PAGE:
The epidemiology of uterine cervical cancer among Anglo and Hispanic women in Texas

Nancy Sue Weiss, The University of Texas School of Public Health


This study describes the incidence and mortality of uterine cervical cancer among Texas Anglo and Hispanic women, compares these data with respective data from the U.S. SEER Program, and determines factors which explain observed differences between the Texas ethnic groups and between Texas and SEER women. A total of 1,052 invasive and 1,852 in situ cervical cancer cases diagnosed during 1976-1985 among Texas residents were identified from the Texas Cancer Registry for study. The effect of ethnicity on the incidence of cervical cancer was found to be strongly modified by age. Texas Hispanic women 35 years and older were found to be at significantly greater risk (two- to four-fold) of invasive cervical cancer than Texas Anglos, and the risk was greatest among women 55-69 years. Compared with SEER females, both Texas ethnic groups exhibited excess risks of invasive cancer, but the magnitude varied with age. In contrast, Texas females were diagnosed less frequently with in situ cervical cancer than SEER females, and Hispanics had the largest differentials. As an indicator of differences in screening utilization between Texas and SEER ethnic groups, comparisons of in situ with invasive rates revealed both Texas ethnic groups in all age groups to have lower ratios than respective SEER females. Texas Hispanics had the lowest ratios. A larger percentage of squamous cell tumors were diagnosed among SEER females compared with Texas females, also supporting the finding of less screening. Texas invasive cases did not differ by ethnic group in the distribution of cell types. Hispanics 35-54 years had higher rates than Texas Anglos and SEER Hispanics for all four cell types. Declines in the incidence of invasive tumors over time were seen among Texas Anglos 35-54 years and Hispanics 55+ years. The mortality of cervical cancer also declined among Texas Anglo and Hispanic females 55+ years, but the rates still remained highest among these groups. In summary, these data indicate increased risks of invasive cervical cancer and less screening among subgroups of Texas females. Prevention efforts should be directed toward these Texas women at high risk of invasive cervical tumors.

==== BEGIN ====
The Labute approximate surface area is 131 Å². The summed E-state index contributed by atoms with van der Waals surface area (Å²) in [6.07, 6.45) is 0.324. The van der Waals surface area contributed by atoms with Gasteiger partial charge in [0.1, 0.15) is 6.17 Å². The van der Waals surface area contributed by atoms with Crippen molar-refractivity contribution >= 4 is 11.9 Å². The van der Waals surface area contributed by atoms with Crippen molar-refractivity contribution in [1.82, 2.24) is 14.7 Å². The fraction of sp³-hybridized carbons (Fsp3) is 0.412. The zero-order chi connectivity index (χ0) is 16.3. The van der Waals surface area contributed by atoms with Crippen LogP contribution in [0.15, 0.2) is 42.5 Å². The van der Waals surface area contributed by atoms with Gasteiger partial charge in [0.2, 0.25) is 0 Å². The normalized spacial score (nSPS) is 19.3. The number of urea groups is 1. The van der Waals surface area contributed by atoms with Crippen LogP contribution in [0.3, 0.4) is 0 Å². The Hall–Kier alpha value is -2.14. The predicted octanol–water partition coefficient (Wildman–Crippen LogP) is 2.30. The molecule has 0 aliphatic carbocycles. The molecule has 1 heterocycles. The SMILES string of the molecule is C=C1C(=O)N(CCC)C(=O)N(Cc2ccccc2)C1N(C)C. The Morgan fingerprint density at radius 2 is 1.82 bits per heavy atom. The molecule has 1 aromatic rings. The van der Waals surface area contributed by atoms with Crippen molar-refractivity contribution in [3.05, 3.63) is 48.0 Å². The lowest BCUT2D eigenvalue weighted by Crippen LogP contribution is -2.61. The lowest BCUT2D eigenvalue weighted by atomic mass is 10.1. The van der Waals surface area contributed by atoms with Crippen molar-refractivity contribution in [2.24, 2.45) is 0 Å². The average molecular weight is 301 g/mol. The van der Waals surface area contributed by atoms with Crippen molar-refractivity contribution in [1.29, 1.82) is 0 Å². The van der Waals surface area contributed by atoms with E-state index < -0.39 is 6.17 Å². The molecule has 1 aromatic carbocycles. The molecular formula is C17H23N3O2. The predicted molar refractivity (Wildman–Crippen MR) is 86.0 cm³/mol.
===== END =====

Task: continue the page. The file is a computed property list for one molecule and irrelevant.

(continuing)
Subject Area

Public health|Minority & ethnic groups|Sociology

Recommended Citation

Weiss, Nancy Sue, "The epidemiology of uterine cervical cancer among Anglo and Hispanic women in Texas" (1991). Texas Medical Center Dissertations (via ProQuest). AAI9219870.